From Nara we traveled to the port city of Osaka, initiating a multistage journey by train, funicular, and bus into the forested mountains of Kōya, headquarters of Shingon, one of Japan’s esoteric Buddhist sects. Upon arrival, Kris noted that Kōyasan (Mt. Kōya) is many different places at once, among them pilgrimage and tourist site, temple network, sacred landscape, and necropolis.
The air clear and cool, we arrived at our lodging, Fudōin, one of the many temples that today offer accommodation to the public. We noted the torii gate and rock landscape marking the tomb of a twelfth-century empress consort patron, evidence of this subtemple’s own textured history.
Once settled in, we headed to the Reihōkan, Koyasan’s primary space for public exhibitions. Gathering around wooden sculpture, dual-world mandalas, an annotated pictorial inventory, and a set of miniature wooden pagodas, we discussed and debated sculptural naturalism, gilding techniques, the relationship between visualization and visuality, the production of multiples, and iconography on the move from Central Asia to Japan.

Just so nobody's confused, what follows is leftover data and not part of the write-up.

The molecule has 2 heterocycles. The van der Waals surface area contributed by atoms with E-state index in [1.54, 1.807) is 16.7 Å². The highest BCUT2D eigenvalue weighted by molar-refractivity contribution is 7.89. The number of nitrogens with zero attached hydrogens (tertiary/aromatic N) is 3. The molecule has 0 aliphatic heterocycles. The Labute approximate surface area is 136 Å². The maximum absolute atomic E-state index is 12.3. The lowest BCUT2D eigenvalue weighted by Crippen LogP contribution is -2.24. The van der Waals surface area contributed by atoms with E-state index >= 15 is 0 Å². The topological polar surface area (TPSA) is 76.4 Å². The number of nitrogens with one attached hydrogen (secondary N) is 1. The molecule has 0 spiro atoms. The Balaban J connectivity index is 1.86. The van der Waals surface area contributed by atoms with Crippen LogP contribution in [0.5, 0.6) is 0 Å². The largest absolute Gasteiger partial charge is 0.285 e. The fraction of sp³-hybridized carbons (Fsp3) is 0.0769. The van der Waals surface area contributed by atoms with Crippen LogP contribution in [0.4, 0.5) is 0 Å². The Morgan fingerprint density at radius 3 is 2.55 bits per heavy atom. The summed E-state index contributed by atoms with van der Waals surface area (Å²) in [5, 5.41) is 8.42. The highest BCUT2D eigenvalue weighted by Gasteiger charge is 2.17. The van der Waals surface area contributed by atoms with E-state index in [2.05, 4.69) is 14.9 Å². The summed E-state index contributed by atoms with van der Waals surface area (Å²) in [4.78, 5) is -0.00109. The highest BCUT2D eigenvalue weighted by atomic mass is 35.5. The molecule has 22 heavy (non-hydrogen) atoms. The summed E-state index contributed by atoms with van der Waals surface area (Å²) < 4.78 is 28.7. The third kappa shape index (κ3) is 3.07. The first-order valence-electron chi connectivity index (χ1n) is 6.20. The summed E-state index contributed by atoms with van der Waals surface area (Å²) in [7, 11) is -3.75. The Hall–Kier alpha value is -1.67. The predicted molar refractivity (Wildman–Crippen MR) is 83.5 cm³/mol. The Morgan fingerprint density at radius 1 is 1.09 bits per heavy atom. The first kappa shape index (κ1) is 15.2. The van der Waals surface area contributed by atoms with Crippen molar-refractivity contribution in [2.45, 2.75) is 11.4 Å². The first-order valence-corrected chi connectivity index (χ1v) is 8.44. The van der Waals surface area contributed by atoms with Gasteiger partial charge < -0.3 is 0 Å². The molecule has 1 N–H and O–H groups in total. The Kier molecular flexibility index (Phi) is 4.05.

Crossing Kōyasan’s primary east-west road, we entered the central temple precinct, pausing to “turn the wheel of dharma” by pushing, carousel-style, a rotating sutra repository. Congregating before a much larger pagoda, the Konpon Daitō, resplendent in vermillion, red, and white, we discussed its complex synthesis of rounded and square architectural idioms.
After a refined vegetarian banquet back at Fudōin (and a very special birthday celebration), the less jetlagged among us took a nighttime walk through the mountain’s sprawling, densely layered graveyard. The route ends at the Okuonin, the mausoleum of Kōyasan’s own founder, Kūkai (744–835), where he is believed to sit in meditative concentration, now a perpetually hidden and quasi-animate Buddhist icon.